Questions relating to the use of numbers or numerals in speaking or writing English.

learn more… | top users | synonyms (2)

1
vote
1answer
92 views

Is it proper to say “I earned -1 points today” when I lost 1 point?

Suppose I play a game where I can lose points as well as gain them. Usually I'll say: I earned 10 points today, hooray! But what if I lost points and still want to use "optimistic" verb? I ...
1
vote
2answers
2k views

Is it improper English to read the number 1100 as “eleven hundred”?

For numbers between 1000 and 9999 is it proper English for the word "hundred" to be used? For example is it necessarily wrong to say "eleven hundred" when referring to 1100?
3
votes
2answers
120 views

“Second” et “Deuxième”

Hello and happy new year ! Sorry for my english, I'm french and not very fluent in english. I tried to do my best and progress. I'm currently searching the english for "deuxième". In french, they ...
2
votes
3answers
267 views

Word meaning “to convert into a numerical form”?

Let's say that one possesses some data or information that one wishes to map to some kind of numerical representation. I can't seem to come up with a word or phrase that describes it well. As an ...
1
vote
2answers
136 views

Starting a quote with a number

I know you cannot start a sentence with a number written digitally (how do I say this?). For example I could not write: 2013 is almost over! Can a quotation begin with a number, though? For ...
3
votes
3answers
1k views

Is there a standard for speaking “1500” as “one thousand five hundred” versus “fifteen hundred”?

I was asked by a French colleague, and had no clear answer, whether it's more correct to say "One thousand five hundred" or "fifteen hundred" when speaking the number 1500. Putting aside how we say ...
3
votes
2answers
259 views

How do you pronounce ¹⁄₁₂?

Could you let me know how to pronounce “1/12” properly ?
2
votes
2answers
175 views

Term for writing a number as “five” vs “5”?

What I mean is, if I said "Write the number _ ", then you would write "5", "27", etc. Whereas if I said instead "Write the number _ ", then you would write "five", "twenty-seven", etc. I'm not just ...
0
votes
1answer
478 views

Differences between Amount, Count, Number and Quantity [duplicate]

My programming peers suggest to use the term count with discrete things: count of words, count of sentences and so on. Then again my instructor suggest me to use the term "number" for the discrete ...
0
votes
3answers
101 views

Meaning of “I have three books and CDs”

I have three books and CDs. Does this mean I have three books and three CDs? Or are there three items in total? Are both possible? I am asking for a native speaker's opinion.
60
votes
5answers
3k views

When does thousand turn into thousands?

My boyfriend and I are arguing whether thousands of miles means 1000+ or 2000+ miles. The first argument is that 1000+ is over 1000 and therefore 'thousands of miles' by rounding up. The other ...
0
votes
0answers
16 views

Ordinal form of zero (“0”) [duplicate]

The ordinal form of zero doesn’t always make sense, but is used in math and computing. But how do we say and write it? Is it said zeroth, zeroith, or something else? In writing, is it 0th?
-2
votes
1answer
127 views

Onety-one or Elebenty-Leben [duplicate]

Why is 11 (eleven) not pronounced onety-one or elebenty-leben, and why is it considered the ghetto way of saying eleven?
4
votes
2answers
6k views

When writing large numbers, should a comma be inserted?

I know that it is common to write the number 'ten thousand' as a numeral with a comma delimiting the 10 and the 000 like so: 10, 000 However, I have never seen a comma used for numbers less than ...
2
votes
3answers
110 views

Does ‘the mighty’ take a verb in plural form as in “the mighty are rendered helpless”?

There was the following sentence in the article of Time magazine’s November 25 issue under the title, “John F. Kennedy's Assassination and the Conspiracy Industry.” “This whiplash convergence of ...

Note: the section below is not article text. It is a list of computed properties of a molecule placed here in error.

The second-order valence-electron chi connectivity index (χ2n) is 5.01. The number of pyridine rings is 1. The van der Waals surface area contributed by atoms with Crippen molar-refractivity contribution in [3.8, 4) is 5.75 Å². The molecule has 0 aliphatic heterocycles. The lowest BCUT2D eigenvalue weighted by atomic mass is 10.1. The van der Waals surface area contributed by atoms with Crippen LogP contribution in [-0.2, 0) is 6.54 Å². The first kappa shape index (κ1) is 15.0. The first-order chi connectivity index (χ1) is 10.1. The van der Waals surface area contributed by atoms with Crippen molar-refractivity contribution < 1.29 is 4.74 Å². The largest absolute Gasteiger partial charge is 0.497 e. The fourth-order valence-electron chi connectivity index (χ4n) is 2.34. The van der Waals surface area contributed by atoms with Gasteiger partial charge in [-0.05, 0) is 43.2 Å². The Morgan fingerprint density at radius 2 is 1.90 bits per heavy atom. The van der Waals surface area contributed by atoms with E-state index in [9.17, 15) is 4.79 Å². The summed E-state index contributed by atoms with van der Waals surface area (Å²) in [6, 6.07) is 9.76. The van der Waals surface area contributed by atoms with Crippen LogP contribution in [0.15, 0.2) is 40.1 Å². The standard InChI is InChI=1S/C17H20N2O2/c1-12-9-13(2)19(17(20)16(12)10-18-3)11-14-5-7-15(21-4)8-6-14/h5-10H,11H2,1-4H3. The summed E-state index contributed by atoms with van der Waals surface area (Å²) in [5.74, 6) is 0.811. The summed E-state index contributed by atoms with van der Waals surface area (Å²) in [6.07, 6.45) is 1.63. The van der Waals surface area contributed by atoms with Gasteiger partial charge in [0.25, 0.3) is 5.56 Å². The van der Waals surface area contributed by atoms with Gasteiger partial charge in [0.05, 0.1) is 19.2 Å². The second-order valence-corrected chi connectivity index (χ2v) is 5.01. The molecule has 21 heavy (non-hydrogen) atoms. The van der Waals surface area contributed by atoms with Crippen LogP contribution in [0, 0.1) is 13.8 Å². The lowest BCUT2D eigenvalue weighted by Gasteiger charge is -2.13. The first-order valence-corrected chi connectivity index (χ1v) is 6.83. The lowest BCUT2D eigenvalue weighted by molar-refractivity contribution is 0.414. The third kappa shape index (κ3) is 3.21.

7
votes
1answer
123 views

German way of saying numbers found in Dickens [duplicate]

Reading "Great Expectations", I noticed that numbers (I don't remember if this refers to all numbers, but I'm sure it was used when age was concerned) were given in the German way, namely, for ...
1
vote
3answers
408 views

The reasons are two. Correct?

I stumbled upon this phrase in this video's description. A few words about this masterpiece: Brahms began composing this piece in 1854 and finished it in 1876. The reasons for delaying ...
2
votes
1answer
364 views

Capitalising when starting sentence with digits

This might be more a typography related question than actual language question, but I didn’t know where else to turn. First of, I am perfectly aware that it’s generally considered bad form—regardless ...
4
votes
1answer
108 views

Toll Booths 1,2 and 5

Suppose I have a collection of numbered items, say toll booths that are numbered from 1 to 10. Consider three sentences: Toll booth 4 is closed today. Toll booth 1, toll booth 2, and toll ...
0
votes
3answers
950 views

Writing numbers that are less than two digits in length [duplicate]

I was told that numbers under two digits should be written out alphabetically (e.g. one, two, three, four, five, six, seven, eight, nine), and that anything two digits or over should be written out ...
1
vote
2answers
194 views

How to punctuate a range of hyphenated numbers? [duplicate]

What is the best way to punctuate a range of hyphenated numbers, e.g., sections 12-3 through 12-7? EDIT: Just to reply to those who marked this as a duplicate, I really fail to see how the post that ...
5
votes
2answers
143 views

How to say: “this number has not been rounded”?

Let's say I count some items and the result is exactly 1000. How do I convey the fact that the actual count was 1000, and that I didn't round the number? It should fit into a sentence like "Overall, ...
1
vote
3answers
2k views

How do they express the time, in American and British English?

I don't know if this is a good question. But as far as I know, and as I do it, American English also say "after" other than "past" in expressing times. For example, a quarter after six instead of, a ...
5
votes
2answers
371 views

Why “Many and many A year ago”, not “Many, many years ago? Are they same?

I was amused with the introductory part of the New York Times’ article(September 13) by Dick Cavett called “As comics say, ‘These kids today! I tell ya!’” that begins: “Many and many a year ago, ...
5
votes
2answers
831 views

How to write negative currency in text?

Which version is grammatically correct (given that I hopefully provided at least one correct alternative)? [...] the company yielded a result to the amount of −€6.680 billion in 2008. or ...